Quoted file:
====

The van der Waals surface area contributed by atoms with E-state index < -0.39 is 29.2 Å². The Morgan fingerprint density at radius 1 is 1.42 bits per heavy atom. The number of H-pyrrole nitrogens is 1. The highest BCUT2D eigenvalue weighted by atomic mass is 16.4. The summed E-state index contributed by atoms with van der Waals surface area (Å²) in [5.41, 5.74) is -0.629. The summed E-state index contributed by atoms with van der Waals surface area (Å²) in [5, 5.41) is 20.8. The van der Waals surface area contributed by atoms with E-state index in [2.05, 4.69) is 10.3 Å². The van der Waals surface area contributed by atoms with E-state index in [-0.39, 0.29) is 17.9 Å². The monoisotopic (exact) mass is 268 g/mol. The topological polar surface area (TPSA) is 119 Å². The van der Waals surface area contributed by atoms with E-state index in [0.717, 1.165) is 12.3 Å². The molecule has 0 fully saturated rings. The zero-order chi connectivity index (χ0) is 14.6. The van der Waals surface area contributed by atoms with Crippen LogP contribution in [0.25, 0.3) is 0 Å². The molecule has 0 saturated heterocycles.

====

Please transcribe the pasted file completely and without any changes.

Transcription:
The van der Waals surface area contributed by atoms with E-state index < -0.39 is 29.2 Å². The Morgan fingerprint density at radius 1 is 1.42 bits per heavy atom. The number of H-pyrrole nitrogens is 1. The highest BCUT2D eigenvalue weighted by atomic mass is 16.4. The summed E-state index contributed by atoms with van der Waals surface area (Å²) in [5.41, 5.74) is -0.629. The summed E-state index contributed by atoms with van der Waals surface area (Å²) in [5, 5.41) is 20.8. The van der Waals surface area contributed by atoms with E-state index in [2.05, 4.69) is 10.3 Å². The van der Waals surface area contributed by atoms with E-state index in [-0.39, 0.29) is 17.9 Å². The monoisotopic (exact) mass is 268 g/mol. The topological polar surface area (TPSA) is 119 Å². The van der Waals surface area contributed by atoms with E-state index in [0.717, 1.165) is 12.3 Å². The molecule has 0 fully saturated rings. The zero-order chi connectivity index (χ0) is 14.6. The van der Waals surface area contributed by atoms with Crippen LogP contribution in [0.25, 0.3) is 0 Å². The molecule has 0 saturated heterocycles.